Use this URL to cite or link to this record in EThOS: http://ethos.bl.uk/OrderDetails.do?uin=uk.bl.ethos.581916
Title: Fluorescence photophysics, characterisation and application of labelled glucose/galactose binding protein
Author: Coulter, Jonathan
Awarding Body: University of Strathclyde
Current Institution: University of Strathclyde
Date of Award: 2013
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Abstract:
There is currently a pressing need for reliable, minimally-invasive, continuous glucose monitoring for the treatment of diabetes mellitus. One promising glucose sensor is bacterially-derived glucose binding protein (GBP). In this project, the modified triple mutant H152C/A213R/L238S-GBP (mGBP) was investigated for viability as a functioning glucose sensor. Labelling the protein with the environmentally-sensitive dye BADAN produced repeatable, nearly linear, changes in both fluorescence intensity and fluorescent lifetime measurements. The robustness of the GBP-BADAN sensor response was tested and the results showed no interference from the sugars fructose and lactose- while it was also shown that alterations in temperature and pH level had deleterious effects on the sensor function. The dyes Texas Red and iodoacetamide nile red (IANR) were attached to the GBP binding site to investigate the possibility of producing an alternative, longer-wavelength sensor system than when using BADA N. The ostensibly environment-insensitive Texas Red dye produced a protein-dye complex with no discernible response to glucose, but a significant response was observed for the GBP labelled with IANR: a 2-exponential lifetime decay relative amplitude change of 18% was recorded. These data provided further evidence for the proposed mechanisms of labelled GBP, while showing proof-of-concept for a long-wavelength fluorescence lifetime based glucose sensor. Finally, methods of protein encapsulation were examined. Silica sol gels derived from both tetramethyl orthosilicate (TMOS) and tetraethyl orthosilicate (TEOS) precursors were found to be ineffective environments for the GBP-BADAN sensor, as the fluorescence response was significantly impaired. Encapsulation in a hydrogel produced using 9-fluorenylmethoxycarbonyl (FMOC-YL) was also examined, and this arrangement was found to provide an environment where both mGBP-BADAN and mGBP-IANR could function. mGBP-IANR in the FMOC-YL hydrogel could potentially provide a route to a functioning glucose biosensor.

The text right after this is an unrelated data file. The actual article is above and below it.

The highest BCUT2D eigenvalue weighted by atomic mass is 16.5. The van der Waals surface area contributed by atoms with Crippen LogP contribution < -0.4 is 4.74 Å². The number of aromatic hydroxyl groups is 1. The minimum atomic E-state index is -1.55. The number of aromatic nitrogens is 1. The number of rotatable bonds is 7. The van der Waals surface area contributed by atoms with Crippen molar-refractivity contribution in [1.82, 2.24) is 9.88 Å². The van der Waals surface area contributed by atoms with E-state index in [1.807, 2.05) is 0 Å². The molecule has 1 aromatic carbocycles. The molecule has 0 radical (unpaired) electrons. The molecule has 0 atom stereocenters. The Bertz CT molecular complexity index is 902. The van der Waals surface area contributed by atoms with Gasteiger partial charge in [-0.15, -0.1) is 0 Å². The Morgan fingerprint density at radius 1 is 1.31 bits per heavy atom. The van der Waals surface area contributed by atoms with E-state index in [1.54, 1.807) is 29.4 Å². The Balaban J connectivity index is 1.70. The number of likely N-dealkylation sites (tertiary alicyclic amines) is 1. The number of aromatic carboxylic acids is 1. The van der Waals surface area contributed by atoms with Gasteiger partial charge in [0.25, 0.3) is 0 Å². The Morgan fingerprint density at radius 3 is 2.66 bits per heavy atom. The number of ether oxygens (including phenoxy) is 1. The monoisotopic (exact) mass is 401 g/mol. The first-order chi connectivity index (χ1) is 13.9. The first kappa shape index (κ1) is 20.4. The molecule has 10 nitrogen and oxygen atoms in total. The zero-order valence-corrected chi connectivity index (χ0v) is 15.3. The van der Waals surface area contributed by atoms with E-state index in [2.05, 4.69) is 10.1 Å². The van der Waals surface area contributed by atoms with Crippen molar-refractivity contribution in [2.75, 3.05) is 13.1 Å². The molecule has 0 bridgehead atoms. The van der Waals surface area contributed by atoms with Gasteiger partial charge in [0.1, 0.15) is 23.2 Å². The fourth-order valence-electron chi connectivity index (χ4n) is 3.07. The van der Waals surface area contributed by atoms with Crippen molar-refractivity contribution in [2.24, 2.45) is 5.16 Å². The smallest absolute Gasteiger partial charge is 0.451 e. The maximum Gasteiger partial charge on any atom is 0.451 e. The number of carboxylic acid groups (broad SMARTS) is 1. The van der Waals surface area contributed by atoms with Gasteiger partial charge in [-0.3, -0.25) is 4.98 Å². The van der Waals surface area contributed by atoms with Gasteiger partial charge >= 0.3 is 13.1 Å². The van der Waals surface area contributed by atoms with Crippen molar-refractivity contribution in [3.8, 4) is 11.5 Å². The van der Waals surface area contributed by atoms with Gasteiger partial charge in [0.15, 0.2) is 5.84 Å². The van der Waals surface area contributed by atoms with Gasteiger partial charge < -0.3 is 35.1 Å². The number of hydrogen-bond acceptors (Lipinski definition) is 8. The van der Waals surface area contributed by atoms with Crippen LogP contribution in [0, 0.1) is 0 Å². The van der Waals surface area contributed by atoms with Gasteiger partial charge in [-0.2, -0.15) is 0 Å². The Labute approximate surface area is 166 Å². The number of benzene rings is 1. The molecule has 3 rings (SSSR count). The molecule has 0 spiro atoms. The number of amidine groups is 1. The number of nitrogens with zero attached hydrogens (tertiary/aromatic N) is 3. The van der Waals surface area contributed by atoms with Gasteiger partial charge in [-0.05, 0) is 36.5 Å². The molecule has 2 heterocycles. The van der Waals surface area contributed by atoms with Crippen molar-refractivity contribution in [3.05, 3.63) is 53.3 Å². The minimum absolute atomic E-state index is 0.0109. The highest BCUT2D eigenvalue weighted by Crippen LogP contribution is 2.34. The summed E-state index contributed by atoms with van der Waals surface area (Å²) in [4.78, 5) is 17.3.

Supervisor: Not available Sponsor: Not available
Qualification Name: Thesis (Ph.D.) Qualification Level: Doctoral
EThOS ID: uk.bl.ethos.581916  DOI: Not available
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